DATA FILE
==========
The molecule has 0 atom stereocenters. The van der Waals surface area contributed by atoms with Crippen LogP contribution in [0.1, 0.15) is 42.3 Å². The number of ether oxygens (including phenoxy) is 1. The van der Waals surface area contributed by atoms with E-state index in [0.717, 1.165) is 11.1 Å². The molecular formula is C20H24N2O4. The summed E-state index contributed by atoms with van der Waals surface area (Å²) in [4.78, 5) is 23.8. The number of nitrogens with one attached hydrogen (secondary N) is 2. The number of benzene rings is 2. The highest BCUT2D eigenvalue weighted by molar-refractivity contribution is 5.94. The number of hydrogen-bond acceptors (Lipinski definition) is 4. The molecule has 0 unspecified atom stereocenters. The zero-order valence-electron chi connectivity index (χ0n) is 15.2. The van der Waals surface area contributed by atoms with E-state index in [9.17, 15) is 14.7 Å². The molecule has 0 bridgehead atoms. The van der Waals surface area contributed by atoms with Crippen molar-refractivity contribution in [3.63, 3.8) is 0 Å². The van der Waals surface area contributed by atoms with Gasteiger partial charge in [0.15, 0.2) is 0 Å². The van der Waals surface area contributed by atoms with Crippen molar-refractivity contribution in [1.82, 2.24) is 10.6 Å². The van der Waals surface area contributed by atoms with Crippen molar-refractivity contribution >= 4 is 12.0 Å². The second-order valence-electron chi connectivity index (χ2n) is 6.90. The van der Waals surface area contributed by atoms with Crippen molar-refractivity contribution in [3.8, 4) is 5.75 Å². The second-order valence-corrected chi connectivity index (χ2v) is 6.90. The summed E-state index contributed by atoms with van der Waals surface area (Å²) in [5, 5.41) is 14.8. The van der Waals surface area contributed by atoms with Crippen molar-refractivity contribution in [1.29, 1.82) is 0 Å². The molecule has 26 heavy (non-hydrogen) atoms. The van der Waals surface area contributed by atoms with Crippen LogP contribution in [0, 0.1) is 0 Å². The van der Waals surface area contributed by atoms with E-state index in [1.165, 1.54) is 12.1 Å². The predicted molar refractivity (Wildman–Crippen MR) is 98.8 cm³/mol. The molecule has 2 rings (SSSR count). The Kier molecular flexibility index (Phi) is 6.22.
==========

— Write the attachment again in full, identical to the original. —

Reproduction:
The molecule has 0 atom stereocenters. The van der Waals surface area contributed by atoms with Crippen LogP contribution in [0.1, 0.15) is 42.3 Å². The number of ether oxygens (including phenoxy) is 1. The van der Waals surface area contributed by atoms with E-state index in [0.717, 1.165) is 11.1 Å². The molecular formula is C20H24N2O4. The summed E-state index contributed by atoms with van der Waals surface area (Å²) in [4.78, 5) is 23.8. The number of nitrogens with one attached hydrogen (secondary N) is 2. The number of benzene rings is 2. The highest BCUT2D eigenvalue weighted by molar-refractivity contribution is 5.94. The number of hydrogen-bond acceptors (Lipinski definition) is 4. The molecule has 0 unspecified atom stereocenters. The zero-order valence-electron chi connectivity index (χ0n) is 15.2. The van der Waals surface area contributed by atoms with E-state index in [9.17, 15) is 14.7 Å². The molecule has 0 bridgehead atoms. The van der Waals surface area contributed by atoms with Crippen molar-refractivity contribution in [3.63, 3.8) is 0 Å². The van der Waals surface area contributed by atoms with Gasteiger partial charge in [0.15, 0.2) is 0 Å². The van der Waals surface area contributed by atoms with Crippen molar-refractivity contribution in [1.82, 2.24) is 10.6 Å². The van der Waals surface area contributed by atoms with Crippen molar-refractivity contribution >= 4 is 12.0 Å². The second-order valence-electron chi connectivity index (χ2n) is 6.90. The van der Waals surface area contributed by atoms with Crippen molar-refractivity contribution in [3.8, 4) is 5.75 Å². The second-order valence-corrected chi connectivity index (χ2v) is 6.90. The summed E-state index contributed by atoms with van der Waals surface area (Å²) in [5, 5.41) is 14.8. The van der Waals surface area contributed by atoms with Crippen molar-refractivity contribution in [1.29, 1.82) is 0 Å². The molecule has 26 heavy (non-hydrogen) atoms. The van der Waals surface area contributed by atoms with Crippen LogP contribution in [0, 0.1) is 0 Å². The van der Waals surface area contributed by atoms with E-state index in [1.165, 1.54) is 12.1 Å². The predicted molar refractivity (Wildman–Crippen MR) is 98.8 cm³/mol. The molecule has 2 rings (SSSR count). The Kier molecular flexibility index (Phi) is 6.22.